How can I guarentee that my server always gets the same internal IP address from my router?

I have 3 PCs connecting to the internet via a Linksys BEFSR41 Router and a static IP DSL connection.  One of the PCs is set up as a webserver, running Windows Server 2003, Standard Edition with IIS.  The Router is set up with Port Range Forwarding to forward Port 80 to the internal IP for the server.  But I haven't found a way to guarentee that the server always has that IP.

I have limited the available internal IP's to a range of 3, 1 per machine.  However, my concern is that if the server renews it's lease with the router while one of the other PCs is turned off, it may not get the same IP, making the port forwarding useless, and rendering my web server unreliable, since I won't know for sure if the router is forwarding to the proper machine.

Is there any way I can guarentee that the server is always assigned the same internal IP address?

Thanks in advance.
Who is Participating?
I wear a lot of hats...

"The solutions and answers provided on Experts Exchange have been extremely helpful to me over the last few years. I wear a lot of hats - Developer, Database Administrator, Help Desk, etc., so I know a lot of things but not a lot about one thing. Experts Exchange gives me answers from people who do know a lot about one thing, in a easy to use platform." -Todd S.

Lee W, MVPTechnology and Business Process AdvisorCommented:
Make a reservation or assign the address statically
Why dont you assign a static IP to that windows 2003 machine so that it would remain the same
dei1c3Author Commented:
Bear with me, because I'm pretty much a newbie when it comes to this stuff.

1) How do I make a reservation?

2) How do I assign a static IP for the server?  Is that something that is done in the router (I've looked, and don't see an option for something like that) or is it done on the server?  If the latter, does that mean that the server is basically telling the router "I want THIS IP address" and the router says "OK, no problem?"  I guess I thought the router had the final say.  Also, if I do that, is there a way to ensure that neither of the other PCs takes that IP if the server goes down?

Ultimate Tool Kit for Technology Solution Provider

Broken down into practical pointers and step-by-step instructions, the IT Service Excellence Tool Kit delivers expert advice for technology solution providers. Get your free copy now.


pretty much this should work

open control panel
go to network connections > right-click on LAN connections and go to properties
scroll down to internet protocol , click on it and then click on properties

give the following info assuming certain info here

ip address :
subnet mask:
default gateway:

primary DNS :
Secondary DNS :


Can you anything in your case. Check now what is the IP that router is assigning and give that there


I guess for linksys mostly this would be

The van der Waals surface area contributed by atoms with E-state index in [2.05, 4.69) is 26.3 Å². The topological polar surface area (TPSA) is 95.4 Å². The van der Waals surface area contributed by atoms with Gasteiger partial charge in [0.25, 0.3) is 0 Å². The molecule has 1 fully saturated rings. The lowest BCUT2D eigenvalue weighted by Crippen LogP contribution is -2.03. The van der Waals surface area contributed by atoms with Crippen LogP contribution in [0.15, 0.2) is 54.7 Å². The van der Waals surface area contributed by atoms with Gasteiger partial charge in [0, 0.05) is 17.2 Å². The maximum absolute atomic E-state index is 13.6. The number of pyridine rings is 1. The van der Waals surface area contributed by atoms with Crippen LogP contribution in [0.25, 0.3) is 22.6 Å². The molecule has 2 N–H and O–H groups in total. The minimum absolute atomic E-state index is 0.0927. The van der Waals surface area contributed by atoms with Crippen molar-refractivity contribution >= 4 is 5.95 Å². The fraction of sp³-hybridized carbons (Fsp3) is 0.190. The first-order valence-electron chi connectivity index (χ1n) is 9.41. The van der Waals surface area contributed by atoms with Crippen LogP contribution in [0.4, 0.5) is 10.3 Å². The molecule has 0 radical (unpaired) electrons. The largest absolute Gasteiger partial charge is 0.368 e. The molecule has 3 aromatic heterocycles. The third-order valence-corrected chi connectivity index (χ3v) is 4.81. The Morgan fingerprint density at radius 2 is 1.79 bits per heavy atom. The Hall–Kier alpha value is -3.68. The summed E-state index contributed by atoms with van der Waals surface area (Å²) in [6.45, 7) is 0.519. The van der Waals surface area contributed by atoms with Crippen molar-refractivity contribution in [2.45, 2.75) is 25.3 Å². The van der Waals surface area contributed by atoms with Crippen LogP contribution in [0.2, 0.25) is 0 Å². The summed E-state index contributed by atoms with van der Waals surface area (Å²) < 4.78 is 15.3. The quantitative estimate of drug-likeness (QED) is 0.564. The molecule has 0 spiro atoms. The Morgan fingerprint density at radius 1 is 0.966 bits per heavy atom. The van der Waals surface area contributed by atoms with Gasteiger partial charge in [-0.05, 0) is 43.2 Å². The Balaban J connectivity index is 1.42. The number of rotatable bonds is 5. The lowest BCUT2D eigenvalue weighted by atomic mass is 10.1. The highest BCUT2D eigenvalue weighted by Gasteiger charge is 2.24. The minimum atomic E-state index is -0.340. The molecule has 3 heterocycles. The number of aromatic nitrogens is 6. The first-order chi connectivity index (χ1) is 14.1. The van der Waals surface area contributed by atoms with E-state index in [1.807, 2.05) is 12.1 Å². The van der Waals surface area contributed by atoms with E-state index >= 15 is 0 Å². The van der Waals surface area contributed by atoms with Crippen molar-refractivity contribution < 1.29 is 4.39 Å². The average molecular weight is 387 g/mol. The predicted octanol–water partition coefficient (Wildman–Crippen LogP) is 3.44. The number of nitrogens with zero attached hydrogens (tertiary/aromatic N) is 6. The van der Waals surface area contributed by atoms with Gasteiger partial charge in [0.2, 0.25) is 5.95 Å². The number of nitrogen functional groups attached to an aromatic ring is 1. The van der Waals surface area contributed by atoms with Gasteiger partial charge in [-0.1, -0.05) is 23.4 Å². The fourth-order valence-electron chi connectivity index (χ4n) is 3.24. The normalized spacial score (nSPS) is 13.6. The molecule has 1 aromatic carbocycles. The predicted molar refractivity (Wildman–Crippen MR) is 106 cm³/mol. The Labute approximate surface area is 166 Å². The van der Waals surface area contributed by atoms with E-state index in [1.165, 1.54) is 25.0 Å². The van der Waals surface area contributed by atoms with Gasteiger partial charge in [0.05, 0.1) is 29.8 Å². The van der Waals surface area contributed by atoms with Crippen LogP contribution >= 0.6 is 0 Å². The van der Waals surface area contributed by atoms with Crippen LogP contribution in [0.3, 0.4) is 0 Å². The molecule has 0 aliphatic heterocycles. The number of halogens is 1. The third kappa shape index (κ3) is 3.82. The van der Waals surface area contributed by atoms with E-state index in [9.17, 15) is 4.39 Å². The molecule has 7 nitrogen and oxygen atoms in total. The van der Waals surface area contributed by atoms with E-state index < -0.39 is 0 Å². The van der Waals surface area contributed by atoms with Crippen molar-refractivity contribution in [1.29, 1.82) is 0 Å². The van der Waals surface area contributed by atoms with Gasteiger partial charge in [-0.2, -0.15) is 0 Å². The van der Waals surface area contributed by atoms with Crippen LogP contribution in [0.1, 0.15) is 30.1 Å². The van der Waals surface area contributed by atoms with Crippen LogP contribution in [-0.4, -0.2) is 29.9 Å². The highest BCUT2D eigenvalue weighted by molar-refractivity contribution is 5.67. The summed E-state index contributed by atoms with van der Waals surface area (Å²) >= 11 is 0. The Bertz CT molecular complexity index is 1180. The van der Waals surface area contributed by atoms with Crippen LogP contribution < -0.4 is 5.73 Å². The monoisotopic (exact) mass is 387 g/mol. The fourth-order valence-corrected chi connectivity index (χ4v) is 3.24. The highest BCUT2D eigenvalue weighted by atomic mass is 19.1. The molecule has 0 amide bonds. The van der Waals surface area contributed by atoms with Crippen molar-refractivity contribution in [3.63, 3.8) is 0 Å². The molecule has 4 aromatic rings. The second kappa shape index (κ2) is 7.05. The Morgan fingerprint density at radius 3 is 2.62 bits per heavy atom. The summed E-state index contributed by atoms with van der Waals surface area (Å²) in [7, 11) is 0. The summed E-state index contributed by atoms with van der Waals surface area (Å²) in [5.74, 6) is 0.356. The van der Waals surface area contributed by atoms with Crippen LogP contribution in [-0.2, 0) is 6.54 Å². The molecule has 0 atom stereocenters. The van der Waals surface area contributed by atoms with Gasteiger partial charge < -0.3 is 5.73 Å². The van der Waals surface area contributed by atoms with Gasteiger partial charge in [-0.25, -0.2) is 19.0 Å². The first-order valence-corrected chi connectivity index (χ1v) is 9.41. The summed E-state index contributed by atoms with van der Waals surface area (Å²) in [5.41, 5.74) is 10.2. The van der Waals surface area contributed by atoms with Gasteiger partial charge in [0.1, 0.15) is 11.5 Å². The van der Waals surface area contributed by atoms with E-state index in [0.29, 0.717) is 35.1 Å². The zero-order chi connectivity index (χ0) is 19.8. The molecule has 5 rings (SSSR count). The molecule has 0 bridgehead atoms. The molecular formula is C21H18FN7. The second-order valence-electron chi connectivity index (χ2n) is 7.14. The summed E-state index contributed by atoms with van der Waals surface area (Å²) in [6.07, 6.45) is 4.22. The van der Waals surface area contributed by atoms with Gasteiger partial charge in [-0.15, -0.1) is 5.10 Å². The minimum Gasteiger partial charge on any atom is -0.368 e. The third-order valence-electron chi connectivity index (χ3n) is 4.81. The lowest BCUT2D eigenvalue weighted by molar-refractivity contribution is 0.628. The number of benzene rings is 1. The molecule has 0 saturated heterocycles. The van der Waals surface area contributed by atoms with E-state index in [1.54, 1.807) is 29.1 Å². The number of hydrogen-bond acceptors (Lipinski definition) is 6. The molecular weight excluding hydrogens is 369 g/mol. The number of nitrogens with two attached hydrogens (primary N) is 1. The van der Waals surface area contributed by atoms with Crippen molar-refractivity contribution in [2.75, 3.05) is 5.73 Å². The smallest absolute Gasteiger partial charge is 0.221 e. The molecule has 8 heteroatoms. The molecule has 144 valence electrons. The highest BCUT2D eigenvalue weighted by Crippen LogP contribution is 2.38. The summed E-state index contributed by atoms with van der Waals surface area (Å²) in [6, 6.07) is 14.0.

not sure tho

Experts Exchange Solution brought to you by

Your issues matter to us.

Facing a tech roadblock? Get the help and guidance you need from experienced professionals who care. Ask your question anytime, anywhere, with no hassle.

Start your 7-day free trial
Lee W, MVPTechnology and Business Process AdvisorCommented:
The linksys router may not have an option for reservations.

However, you can set the address of the server statically.  You had to configure your DSL router to a static address.  the process is similar.  Linksys I think hands out addresses from .100 to .200 or so.



from a command prompt - note the IP Address, Gateway, Subnet Mask, and DNS Server(s).

Then go to the Network Connection properties and reconfigure TCP - set it to use a static address - manually entering all the information you noted from IPCONFIG earlier.  Just change the last set of numbers for the IP Address.  For example if you had, then change it to then reconfigure the router to forward the ports to that IP.  
Do not forget to EXCLUDE the static IP from the DHCP scope or you will have issues.
Lee W, MVPTechnology and Business Process AdvisorCommented:
That's why I said to use .49 as, if memory serves, it's well out of the range of DHCP addresses from a Linksys box.
dei1c3Author Commented:
Thanks a lot, guys.  This seems to have done the trick.  I've got the router assigning IPs to the 2 non-server PCs and the server has a static IP which is outside of the DHCP range.

Server up and running.

Thanks again.  I'm going to split the points between leew and sunray because they basically posted at the same time and I used a bit of info from both.
It's more than this solution.Get answers and train to solve all your tech problems - anytime, anywhere.Try it for free Edge Out The Competitionfor your dream job with proven skills and certifications.Get started today Stand Outas the employee with proven skills.Start learning today for free Move Your Career Forwardwith certification training in the latest technologies.Start your trial today

From novice to tech pro — start learning today.

Question has a verified solution.

Are you are experiencing a similar issue? Get a personalized answer when you ask a related question.

Have a better answer? Share it in a comment.